Nelligan O’Brien Payne gratefully acknowledges the contribution of Alex Dezan, Student-at-Law in writing this blog post.
When an employer wants to terminate an employee without cause, it is required to do one of two things: give reasonable notice in advance of termination, or provide pay in lieu thereof (assuming the employee has no valid and enforceable employment contract).
Although they are not obliged to do so, employers more commonly terminate employees and pay them their entitlements for a reasonable period, rather than pay them to continue working after they have been terminated.
The purpose of reasonable notice is to provide dismissed employees with a reasonable opportunity to find comparable employment elsewhere. If an employer does not provide adequate compensation in lieu of notice, the dismissed employee can seek damages for the losses incurred during their reasonable notice period.
Courts consider a number of factors to determine exactly how long a dismissed employee’s reasonable notice period should be. These factors include:
- Their length of service;
- Their age;
- The character of their employment; and
- The availability of similar employment, having regard to their experience, training, and qualifications.
But what happens if you are terminated because your employer is in dire financial straits? Are you entitled to less, simply because you were terminated as a cost-saving measure?
The Ontario Court of Appeal has recently considered whether an employer’s financial circumstances are relevant when determining a dismissed employee’s reasonable notice period. In Michela v. St. Thomas of Villanova Catholic School, three Ontario schoolteachers were dismissed by their employer. Sergio Gomes, Domenica Michela, and Catherine Carnovale worked under fixed-term, one-year contracts for their employer for 13, 11, and 8 years respectively. In letters it sent to each employee on May 31, 2013, the school cited decreased enrolment as justification for their decision not to renew their contracts. Michela and Carnovale were officially terminated on June 27, 2013, with Gomes following three days later. The teachers brought a motion for summary judgment, alleging that they were wrongfully dismissed, and seeking reasonable notice damages.
The employer argued that the teachers were not entitled to reasonable notice because their contracts were fixed-term contracts. The motion judge rejected this argument, finding them instead to be more akin to permanent employees, given their length of service, among other factors. However, the motion judge reduced the 12-month reasonable notice period suggested by the teachers to 6 months, in order to accommodate the school’s financial condition. The motion judge considered the employer’s financial circumstances under the “character of the employment” factor, finding that the school’s decision to terminate the teachers due to decreased enrolment spoke to the “character” of the job itself. Furthermore, the judge held that as the teachers worked for a smaller institution, they should have anticipated less job security than if they worked for a larger, more profitable school.
The Court of Appeal rejected this approach, and held that the “character of the employment” consideration, like all of the others, must focus on the employee, not the employer. Although the Court did not comment on the declining importance of the “character of the employment” factor for reasonable notice calculation purposes, it did emphasize that all of the factors in the reasonable notice analysis should focus on the wrongfully dismissed employee, and not the employer. An employer’s financial circumstances may indeed be the reason for termination, but this should not impact the length of an employee’s reasonable notice period.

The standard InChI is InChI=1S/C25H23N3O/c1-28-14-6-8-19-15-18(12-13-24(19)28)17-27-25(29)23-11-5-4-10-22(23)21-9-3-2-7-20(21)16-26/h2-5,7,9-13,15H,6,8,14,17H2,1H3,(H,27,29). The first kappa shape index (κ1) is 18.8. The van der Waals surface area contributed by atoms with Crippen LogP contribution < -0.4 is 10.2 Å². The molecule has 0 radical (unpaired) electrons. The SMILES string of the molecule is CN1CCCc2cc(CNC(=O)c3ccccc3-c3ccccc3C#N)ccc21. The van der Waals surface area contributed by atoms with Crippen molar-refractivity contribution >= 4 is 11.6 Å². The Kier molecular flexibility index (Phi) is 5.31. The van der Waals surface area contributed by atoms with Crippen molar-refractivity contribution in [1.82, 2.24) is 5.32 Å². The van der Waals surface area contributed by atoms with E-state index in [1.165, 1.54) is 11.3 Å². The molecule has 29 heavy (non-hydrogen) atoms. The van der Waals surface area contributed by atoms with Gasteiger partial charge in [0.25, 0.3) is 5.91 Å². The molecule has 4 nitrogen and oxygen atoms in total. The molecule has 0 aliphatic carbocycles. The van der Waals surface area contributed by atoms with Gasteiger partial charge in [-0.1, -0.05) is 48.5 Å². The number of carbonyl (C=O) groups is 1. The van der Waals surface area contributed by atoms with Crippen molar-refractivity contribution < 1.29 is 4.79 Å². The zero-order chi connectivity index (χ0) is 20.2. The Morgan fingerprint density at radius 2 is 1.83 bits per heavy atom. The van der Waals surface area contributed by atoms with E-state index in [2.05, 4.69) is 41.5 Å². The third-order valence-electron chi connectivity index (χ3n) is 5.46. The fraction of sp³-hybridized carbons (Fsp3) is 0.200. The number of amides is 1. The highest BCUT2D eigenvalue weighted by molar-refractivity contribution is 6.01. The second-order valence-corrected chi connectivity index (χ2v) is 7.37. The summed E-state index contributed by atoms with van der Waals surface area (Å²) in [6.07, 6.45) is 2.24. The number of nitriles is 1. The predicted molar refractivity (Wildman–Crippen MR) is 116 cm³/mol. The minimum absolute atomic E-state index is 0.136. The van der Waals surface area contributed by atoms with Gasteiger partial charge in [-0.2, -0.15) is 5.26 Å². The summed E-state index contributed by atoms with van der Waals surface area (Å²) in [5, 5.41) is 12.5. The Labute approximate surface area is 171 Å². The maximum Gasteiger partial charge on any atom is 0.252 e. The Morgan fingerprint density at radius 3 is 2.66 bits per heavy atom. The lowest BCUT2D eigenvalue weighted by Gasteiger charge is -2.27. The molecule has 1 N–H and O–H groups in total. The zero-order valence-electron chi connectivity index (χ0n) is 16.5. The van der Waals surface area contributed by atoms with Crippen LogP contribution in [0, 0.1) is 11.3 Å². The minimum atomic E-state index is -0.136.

The Court of Appeal took the opportunity to clarify a narrow area of the law that the motion judge cited in his reasons, and which had been misconceived in a number of other decisions. The motion judge improperly cited Bohemier v. Storwal International Inc. as standing for the proposition that reasonable notice periods can be reduced where the employer is struggling financially.
The Court noted that the motion judge failed to include important portions of that judgment, and clarified that an employer’s finances, no matter how dire, do not impact a wrongfully dismissed employee’s reasonable notice period. At paragraph 20, the Court stated:
“Bohemier does not hold, and this court has never held, that an employer's financial difficulties justify a reduction in the notice period. It does no more than to hold that difficulty in securing replacement employment should not have the effect of increasing the notice period unreasonably. That is what this court should be taken to have meant when, in its brief endorsement in Bohemier, it said that the lower court judge was right to "tak[e] into account economic factors when considering the case for each of the parties."
The Court of Appeal also rejected another of the motion judge’s justifications for reducing the notice period: that because a 6-month notice period would bring the terminated teachers to the Christmas season, it was “reasonable to presume” that new teaching positions were likely to become available at that time. The Court held that there was no evidentiary basis for this presumption, and that this finding was purely speculative.
The Ontario Court of Appeal’s reasons in Michela clarify that employees will not have their reasonable notice periods reduced due to an employer’s financial circumstances when they are wrongfully terminated. This case also warns employers: although finances can be a reason for termination, they cannot be a reason for denying your former employees the severance protection that they have earned.
If you feel you have been provided with less notice than you deserve, please speak to one of our lawyers in our Employment Law Group.